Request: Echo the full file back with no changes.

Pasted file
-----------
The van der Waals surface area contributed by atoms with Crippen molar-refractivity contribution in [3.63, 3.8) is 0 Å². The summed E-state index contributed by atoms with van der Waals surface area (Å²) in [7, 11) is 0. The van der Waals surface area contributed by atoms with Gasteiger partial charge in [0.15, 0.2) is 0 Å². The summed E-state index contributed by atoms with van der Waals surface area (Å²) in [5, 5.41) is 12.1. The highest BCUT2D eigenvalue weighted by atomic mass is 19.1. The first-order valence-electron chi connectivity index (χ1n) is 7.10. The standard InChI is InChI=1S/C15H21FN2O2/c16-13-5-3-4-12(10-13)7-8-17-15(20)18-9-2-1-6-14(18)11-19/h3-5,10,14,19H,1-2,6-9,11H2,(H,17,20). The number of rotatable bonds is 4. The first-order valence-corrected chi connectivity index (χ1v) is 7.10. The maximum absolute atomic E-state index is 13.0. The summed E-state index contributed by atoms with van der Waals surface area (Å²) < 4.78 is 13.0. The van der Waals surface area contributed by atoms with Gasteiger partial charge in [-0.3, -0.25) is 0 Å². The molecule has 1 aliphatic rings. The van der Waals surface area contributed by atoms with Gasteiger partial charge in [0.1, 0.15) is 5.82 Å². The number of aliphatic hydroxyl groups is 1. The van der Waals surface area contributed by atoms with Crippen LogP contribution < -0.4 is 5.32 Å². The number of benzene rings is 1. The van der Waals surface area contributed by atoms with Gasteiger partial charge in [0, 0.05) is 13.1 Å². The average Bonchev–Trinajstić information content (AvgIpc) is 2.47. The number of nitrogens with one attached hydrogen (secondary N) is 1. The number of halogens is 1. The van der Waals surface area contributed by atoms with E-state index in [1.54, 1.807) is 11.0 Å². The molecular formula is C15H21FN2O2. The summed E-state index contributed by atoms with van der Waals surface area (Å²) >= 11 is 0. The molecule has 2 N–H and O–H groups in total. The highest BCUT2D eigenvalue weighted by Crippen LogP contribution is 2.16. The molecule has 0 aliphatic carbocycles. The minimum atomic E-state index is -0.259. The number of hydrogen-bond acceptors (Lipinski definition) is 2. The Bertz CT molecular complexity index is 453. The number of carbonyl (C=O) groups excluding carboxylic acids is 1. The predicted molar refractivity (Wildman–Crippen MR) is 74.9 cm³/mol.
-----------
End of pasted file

The van der Waals surface area contributed by atoms with Crippen molar-refractivity contribution in [3.63, 3.8) is 0 Å². The summed E-state index contributed by atoms with van der Waals surface area (Å²) in [7, 11) is 0. The van der Waals surface area contributed by atoms with Gasteiger partial charge in [0.15, 0.2) is 0 Å². The summed E-state index contributed by atoms with van der Waals surface area (Å²) in [5, 5.41) is 12.1. The highest BCUT2D eigenvalue weighted by atomic mass is 19.1. The first-order valence-electron chi connectivity index (χ1n) is 7.10. The standard InChI is InChI=1S/C15H21FN2O2/c16-13-5-3-4-12(10-13)7-8-17-15(20)18-9-2-1-6-14(18)11-19/h3-5,10,14,19H,1-2,6-9,11H2,(H,17,20). The number of rotatable bonds is 4. The first-order valence-corrected chi connectivity index (χ1v) is 7.10. The maximum absolute atomic E-state index is 13.0. The summed E-state index contributed by atoms with van der Waals surface area (Å²) < 4.78 is 13.0. The van der Waals surface area contributed by atoms with Gasteiger partial charge in [-0.3, -0.25) is 0 Å². The molecule has 1 aliphatic rings. The van der Waals surface area contributed by atoms with Gasteiger partial charge in [0.1, 0.15) is 5.82 Å². The number of aliphatic hydroxyl groups is 1. The van der Waals surface area contributed by atoms with Crippen LogP contribution < -0.4 is 5.32 Å². The number of benzene rings is 1. The van der Waals surface area contributed by atoms with Gasteiger partial charge in [0, 0.05) is 13.1 Å². The average Bonchev–Trinajstić information content (AvgIpc) is 2.47. The number of nitrogens with one attached hydrogen (secondary N) is 1. The number of halogens is 1. The van der Waals surface area contributed by atoms with E-state index in [1.54, 1.807) is 11.0 Å². The molecular formula is C15H21FN2O2. The summed E-state index contributed by atoms with van der Waals surface area (Å²) >= 11 is 0. The molecule has 2 N–H and O–H groups in total. The highest BCUT2D eigenvalue weighted by Crippen LogP contribution is 2.16. The molecule has 0 aliphatic carbocycles. The minimum atomic E-state index is -0.259. The number of hydrogen-bond acceptors (Lipinski definition) is 2. The Bertz CT molecular complexity index is 453. The number of carbonyl (C=O) groups excluding carboxylic acids is 1. The predicted molar refractivity (Wildman–Crippen MR) is 74.9 cm³/mol.